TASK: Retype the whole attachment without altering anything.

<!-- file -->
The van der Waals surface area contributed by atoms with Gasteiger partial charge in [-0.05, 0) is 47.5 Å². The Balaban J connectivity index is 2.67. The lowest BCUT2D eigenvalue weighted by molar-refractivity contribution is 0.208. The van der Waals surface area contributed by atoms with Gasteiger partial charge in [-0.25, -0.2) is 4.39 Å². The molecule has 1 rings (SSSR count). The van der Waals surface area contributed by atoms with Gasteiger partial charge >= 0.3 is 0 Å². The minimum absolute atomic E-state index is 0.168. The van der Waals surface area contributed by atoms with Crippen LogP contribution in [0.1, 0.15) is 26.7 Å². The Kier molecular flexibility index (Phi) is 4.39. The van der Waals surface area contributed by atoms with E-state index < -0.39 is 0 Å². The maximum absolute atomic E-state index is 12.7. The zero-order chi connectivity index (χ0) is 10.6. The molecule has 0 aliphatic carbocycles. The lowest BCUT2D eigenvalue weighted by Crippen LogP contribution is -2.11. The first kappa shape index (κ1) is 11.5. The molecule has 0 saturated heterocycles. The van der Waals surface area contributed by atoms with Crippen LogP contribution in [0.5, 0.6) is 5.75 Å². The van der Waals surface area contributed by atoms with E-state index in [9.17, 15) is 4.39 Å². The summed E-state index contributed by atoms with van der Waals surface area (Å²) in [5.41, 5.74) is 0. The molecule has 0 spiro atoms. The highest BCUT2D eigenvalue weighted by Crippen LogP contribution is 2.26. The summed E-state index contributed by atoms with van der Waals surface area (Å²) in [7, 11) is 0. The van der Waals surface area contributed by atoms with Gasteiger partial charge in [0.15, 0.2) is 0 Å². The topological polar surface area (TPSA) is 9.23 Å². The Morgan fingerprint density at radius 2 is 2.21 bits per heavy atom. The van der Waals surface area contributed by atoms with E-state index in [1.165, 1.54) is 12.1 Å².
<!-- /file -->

The van der Waals surface area contributed by atoms with Gasteiger partial charge in [-0.05, 0) is 47.5 Å². The Balaban J connectivity index is 2.67. The lowest BCUT2D eigenvalue weighted by molar-refractivity contribution is 0.208. The van der Waals surface area contributed by atoms with Gasteiger partial charge in [-0.25, -0.2) is 4.39 Å². The molecule has 1 rings (SSSR count). The van der Waals surface area contributed by atoms with Gasteiger partial charge >= 0.3 is 0 Å². The minimum absolute atomic E-state index is 0.168. The van der Waals surface area contributed by atoms with Crippen LogP contribution in [0.1, 0.15) is 26.7 Å². The Kier molecular flexibility index (Phi) is 4.39. The van der Waals surface area contributed by atoms with E-state index < -0.39 is 0 Å². The maximum absolute atomic E-state index is 12.7. The zero-order chi connectivity index (χ0) is 10.6. The molecule has 0 aliphatic carbocycles. The lowest BCUT2D eigenvalue weighted by Crippen LogP contribution is -2.11. The first kappa shape index (κ1) is 11.5. The molecule has 0 saturated heterocycles. The van der Waals surface area contributed by atoms with Crippen LogP contribution in [0.5, 0.6) is 5.75 Å². The van der Waals surface area contributed by atoms with E-state index in [9.17, 15) is 4.39 Å². The summed E-state index contributed by atoms with van der Waals surface area (Å²) in [5.41, 5.74) is 0. The molecule has 0 spiro atoms. The highest BCUT2D eigenvalue weighted by Crippen LogP contribution is 2.26. The summed E-state index contributed by atoms with van der Waals surface area (Å²) in [7, 11) is 0. The van der Waals surface area contributed by atoms with Gasteiger partial charge in [0.15, 0.2) is 0 Å². The topological polar surface area (TPSA) is 9.23 Å². The Morgan fingerprint density at radius 2 is 2.21 bits per heavy atom. The van der Waals surface area contributed by atoms with E-state index in [1.165, 1.54) is 12.1 Å².